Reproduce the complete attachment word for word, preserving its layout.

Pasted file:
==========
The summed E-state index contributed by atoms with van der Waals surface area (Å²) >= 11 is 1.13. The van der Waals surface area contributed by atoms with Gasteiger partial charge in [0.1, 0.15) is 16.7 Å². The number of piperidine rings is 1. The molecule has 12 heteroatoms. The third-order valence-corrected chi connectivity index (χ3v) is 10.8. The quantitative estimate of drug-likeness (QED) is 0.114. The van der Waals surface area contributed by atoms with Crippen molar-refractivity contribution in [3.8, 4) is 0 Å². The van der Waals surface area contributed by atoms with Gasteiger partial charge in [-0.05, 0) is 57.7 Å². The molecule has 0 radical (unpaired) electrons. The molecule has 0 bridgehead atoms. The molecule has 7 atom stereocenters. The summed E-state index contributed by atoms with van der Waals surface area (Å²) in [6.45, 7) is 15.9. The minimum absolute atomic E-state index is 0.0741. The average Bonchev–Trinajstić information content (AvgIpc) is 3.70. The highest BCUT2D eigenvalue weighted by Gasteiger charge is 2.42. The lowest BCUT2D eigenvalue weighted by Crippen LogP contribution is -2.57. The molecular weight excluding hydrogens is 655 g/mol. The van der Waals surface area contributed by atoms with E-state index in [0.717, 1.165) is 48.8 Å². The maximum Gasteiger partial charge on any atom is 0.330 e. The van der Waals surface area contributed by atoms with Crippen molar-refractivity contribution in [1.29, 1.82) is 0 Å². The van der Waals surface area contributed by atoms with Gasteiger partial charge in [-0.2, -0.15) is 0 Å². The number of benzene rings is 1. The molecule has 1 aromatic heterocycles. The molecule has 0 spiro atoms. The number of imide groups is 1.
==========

The summed E-state index contributed by atoms with van der Waals surface area (Å²) >= 11 is 1.13. The van der Waals surface area contributed by atoms with Gasteiger partial charge in [0.1, 0.15) is 16.7 Å². The number of piperidine rings is 1. The molecule has 12 heteroatoms. The third-order valence-corrected chi connectivity index (χ3v) is 10.8. The quantitative estimate of drug-likeness (QED) is 0.114. The van der Waals surface area contributed by atoms with Crippen molar-refractivity contribution in [3.8, 4) is 0 Å². The van der Waals surface area contributed by atoms with Gasteiger partial charge in [-0.05, 0) is 57.7 Å². The molecule has 0 radical (unpaired) electrons. The molecule has 0 bridgehead atoms. The molecule has 7 atom stereocenters. The summed E-state index contributed by atoms with van der Waals surface area (Å²) in [6.45, 7) is 15.9. The minimum absolute atomic E-state index is 0.0741. The average Bonchev–Trinajstić information content (AvgIpc) is 3.70. The highest BCUT2D eigenvalue weighted by Gasteiger charge is 2.42. The lowest BCUT2D eigenvalue weighted by Crippen LogP contribution is -2.57. The molecular weight excluding hydrogens is 655 g/mol. The van der Waals surface area contributed by atoms with E-state index in [0.717, 1.165) is 48.8 Å². The maximum Gasteiger partial charge on any atom is 0.330 e. The van der Waals surface area contributed by atoms with Crippen molar-refractivity contribution in [1.29, 1.82) is 0 Å². The van der Waals surface area contributed by atoms with Gasteiger partial charge in [-0.2, -0.15) is 0 Å². The number of benzene rings is 1. The molecule has 1 aromatic heterocycles. The molecule has 0 spiro atoms. The number of imide groups is 1.